I took the month of June off from my job to focus on art. The plan was to make a bunch of new works, throw together a web portfolio, and move forward with turning this art thing into a business. But you know that saying about plans and how they gang aft agley…
The forward motion still happened, but not quite the way I’d imagined. I realized pretty quickly that it’s hard to make much art when your desk is buried under and behind a towering stack of boxes, and your supplies are scattered throughout a bunch of other boxes piled up in the corners. I’d moved into my tiny new apartment three weeks into the first semester of art school, and between assignments & day job I never had time or energy to deal with all the post-move clutter. After a week and a half of unwinding, I was itching to tackle it.
It seemed like procrastination at first – Oh what, I said to myself, you can’t draw if you’re not at your desk? You can’t paint without a certain brush? – but procrastination’s not always a bad thing. Sometimes it’s actually necessary. As roundabout as it seemed at first, this turned out to be the perfect next step. Opening up and sorting through those stacks of boxes turned up all kinds of useful supplies and inspiration files and old art I’d forgotten about. Consolidating it all led to rearranging 95% of my furniture and creating a usable studio. After that phase I threw myself into selling off a bunch of things from those boxes I didn’t need any more. That not only cleared up some much needed room, it helped fund the necessary supplies and shelving for the studio space I’ve been building. And let me tell you, finding workable space in a 220 square foot apartment – half of which is my bedroom – takes a hell of a lot of creative thinking and energy. But the more useful and comfortable I made the space, the easier the rest of it became. It was a good thing I followed my procrastinatory urges – they made me realize I needed to get all my systems ready before I could move forward, and that this was the perfect opportunity.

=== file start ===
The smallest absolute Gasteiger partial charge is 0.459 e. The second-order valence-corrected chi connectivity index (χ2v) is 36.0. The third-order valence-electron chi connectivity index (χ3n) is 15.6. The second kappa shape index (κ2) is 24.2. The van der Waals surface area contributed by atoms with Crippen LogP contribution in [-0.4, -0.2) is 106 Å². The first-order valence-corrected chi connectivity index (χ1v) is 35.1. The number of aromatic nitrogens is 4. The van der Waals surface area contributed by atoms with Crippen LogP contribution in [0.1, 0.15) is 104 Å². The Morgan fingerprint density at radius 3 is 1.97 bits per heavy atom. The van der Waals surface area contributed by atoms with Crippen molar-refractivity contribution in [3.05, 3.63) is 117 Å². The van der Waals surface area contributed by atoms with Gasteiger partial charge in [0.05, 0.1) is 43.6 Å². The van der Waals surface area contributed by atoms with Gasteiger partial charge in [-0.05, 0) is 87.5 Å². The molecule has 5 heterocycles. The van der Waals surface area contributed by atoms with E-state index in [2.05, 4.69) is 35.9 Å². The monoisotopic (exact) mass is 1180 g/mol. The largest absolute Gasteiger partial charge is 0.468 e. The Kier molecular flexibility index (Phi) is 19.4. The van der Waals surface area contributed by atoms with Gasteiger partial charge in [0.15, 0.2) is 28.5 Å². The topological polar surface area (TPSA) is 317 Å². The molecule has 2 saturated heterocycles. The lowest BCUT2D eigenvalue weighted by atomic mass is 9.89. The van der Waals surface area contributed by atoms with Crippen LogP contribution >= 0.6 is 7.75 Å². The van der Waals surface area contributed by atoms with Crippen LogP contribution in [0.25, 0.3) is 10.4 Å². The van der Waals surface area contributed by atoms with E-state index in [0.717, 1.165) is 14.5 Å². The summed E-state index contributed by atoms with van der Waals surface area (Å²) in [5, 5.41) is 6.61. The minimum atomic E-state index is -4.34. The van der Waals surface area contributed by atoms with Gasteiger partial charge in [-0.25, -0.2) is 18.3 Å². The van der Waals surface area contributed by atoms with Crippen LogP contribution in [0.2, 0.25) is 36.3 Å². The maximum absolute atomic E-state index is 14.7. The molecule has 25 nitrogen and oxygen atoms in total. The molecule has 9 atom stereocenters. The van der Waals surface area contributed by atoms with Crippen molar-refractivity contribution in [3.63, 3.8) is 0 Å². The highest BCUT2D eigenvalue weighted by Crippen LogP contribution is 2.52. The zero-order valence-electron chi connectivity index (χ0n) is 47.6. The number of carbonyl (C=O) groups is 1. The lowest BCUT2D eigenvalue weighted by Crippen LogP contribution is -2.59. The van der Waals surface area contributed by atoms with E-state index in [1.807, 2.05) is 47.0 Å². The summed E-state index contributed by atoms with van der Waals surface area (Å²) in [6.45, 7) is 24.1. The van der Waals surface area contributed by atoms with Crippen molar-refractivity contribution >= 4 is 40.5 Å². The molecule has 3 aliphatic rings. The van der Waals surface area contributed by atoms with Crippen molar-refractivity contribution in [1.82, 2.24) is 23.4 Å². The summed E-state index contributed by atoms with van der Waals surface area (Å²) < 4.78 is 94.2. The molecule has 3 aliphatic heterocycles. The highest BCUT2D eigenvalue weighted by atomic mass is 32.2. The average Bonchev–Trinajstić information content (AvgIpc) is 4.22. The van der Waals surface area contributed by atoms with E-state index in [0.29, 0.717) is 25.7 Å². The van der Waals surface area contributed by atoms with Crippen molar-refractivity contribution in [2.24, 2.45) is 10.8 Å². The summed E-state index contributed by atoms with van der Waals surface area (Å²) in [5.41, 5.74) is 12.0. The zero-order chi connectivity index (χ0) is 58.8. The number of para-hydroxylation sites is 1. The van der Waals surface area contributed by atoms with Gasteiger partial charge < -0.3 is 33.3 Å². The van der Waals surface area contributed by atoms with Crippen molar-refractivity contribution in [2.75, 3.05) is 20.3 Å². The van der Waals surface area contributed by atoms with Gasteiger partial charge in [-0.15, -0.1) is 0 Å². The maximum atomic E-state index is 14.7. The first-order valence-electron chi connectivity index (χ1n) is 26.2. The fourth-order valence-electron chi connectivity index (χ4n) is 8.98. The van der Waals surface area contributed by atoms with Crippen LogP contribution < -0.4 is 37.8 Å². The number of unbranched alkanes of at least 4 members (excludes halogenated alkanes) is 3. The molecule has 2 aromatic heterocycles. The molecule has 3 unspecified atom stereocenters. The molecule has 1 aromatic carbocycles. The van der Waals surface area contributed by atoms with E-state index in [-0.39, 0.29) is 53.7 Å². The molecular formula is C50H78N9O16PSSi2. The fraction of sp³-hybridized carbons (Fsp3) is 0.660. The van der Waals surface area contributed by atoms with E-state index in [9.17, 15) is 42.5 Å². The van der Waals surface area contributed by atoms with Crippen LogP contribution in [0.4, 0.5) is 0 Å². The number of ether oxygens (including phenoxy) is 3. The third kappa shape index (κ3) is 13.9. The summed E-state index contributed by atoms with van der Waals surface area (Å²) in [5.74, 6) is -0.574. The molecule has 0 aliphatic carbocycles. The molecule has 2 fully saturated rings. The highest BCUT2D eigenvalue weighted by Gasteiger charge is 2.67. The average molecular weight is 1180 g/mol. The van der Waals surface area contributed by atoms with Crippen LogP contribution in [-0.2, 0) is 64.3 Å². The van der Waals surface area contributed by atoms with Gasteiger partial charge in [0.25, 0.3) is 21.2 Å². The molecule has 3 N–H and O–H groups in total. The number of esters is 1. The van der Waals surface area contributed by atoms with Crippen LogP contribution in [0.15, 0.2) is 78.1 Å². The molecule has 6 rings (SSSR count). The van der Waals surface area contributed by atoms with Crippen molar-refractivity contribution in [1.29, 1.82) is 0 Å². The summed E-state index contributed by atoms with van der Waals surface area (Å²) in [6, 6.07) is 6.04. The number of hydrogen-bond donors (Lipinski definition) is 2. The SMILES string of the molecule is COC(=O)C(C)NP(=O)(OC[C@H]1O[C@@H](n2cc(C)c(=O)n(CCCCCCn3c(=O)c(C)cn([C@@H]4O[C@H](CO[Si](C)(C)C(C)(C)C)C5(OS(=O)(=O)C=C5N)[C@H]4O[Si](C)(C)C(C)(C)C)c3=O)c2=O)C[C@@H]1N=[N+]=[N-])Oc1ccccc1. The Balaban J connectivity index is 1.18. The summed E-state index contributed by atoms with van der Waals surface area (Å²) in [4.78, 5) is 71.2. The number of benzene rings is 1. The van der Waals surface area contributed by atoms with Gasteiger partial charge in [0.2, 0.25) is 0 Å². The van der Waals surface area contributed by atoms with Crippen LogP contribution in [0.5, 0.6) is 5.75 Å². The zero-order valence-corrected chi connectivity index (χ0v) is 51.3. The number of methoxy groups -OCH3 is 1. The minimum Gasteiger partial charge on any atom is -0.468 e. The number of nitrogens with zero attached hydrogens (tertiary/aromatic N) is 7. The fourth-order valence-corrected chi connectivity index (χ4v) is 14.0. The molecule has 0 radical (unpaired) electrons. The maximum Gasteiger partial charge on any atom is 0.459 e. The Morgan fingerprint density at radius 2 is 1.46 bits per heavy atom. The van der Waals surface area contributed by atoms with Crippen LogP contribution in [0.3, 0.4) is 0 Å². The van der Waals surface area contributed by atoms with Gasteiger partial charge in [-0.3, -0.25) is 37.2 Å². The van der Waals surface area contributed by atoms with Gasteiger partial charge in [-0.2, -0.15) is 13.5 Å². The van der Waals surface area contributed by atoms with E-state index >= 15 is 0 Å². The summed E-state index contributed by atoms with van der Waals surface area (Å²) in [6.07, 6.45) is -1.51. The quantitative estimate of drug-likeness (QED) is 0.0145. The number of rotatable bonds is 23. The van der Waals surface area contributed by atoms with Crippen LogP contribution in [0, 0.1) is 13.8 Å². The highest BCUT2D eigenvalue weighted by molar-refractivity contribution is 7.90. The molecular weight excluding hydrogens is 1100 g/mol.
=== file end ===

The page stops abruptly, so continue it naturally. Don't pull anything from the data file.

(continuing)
I even managed to get in some much-needed relaxation too. I’d just come off a busy six months, the first major push towards the “Make art for a living” half of my goal. (The other being location independence – there’s a method to my tiny apartment madness.) I’m about to ramp things up even more, doubling my course load while still working full time, so I wisely alternated crazy productive days with fabulously restorative lazy days: sleeping in, filling the dual camel humps of video games and shounen anime (things I love but don’t have time for during school), taking meandering walks around town, and just sitting in my balcony garden drinking in the long glorious sunsets. I don’t know about you, but it can be so hard to allow myself this necessary recuperation time. Part of my brain insists I must be creatively on fire and working at all times. But I work way more efficiently – and happily – when I’m well-rested.
Anyway! Here are just a couple of the paintings I did during this month off. Watercolor on paper, each about 3×5 inches. Click to embiggen.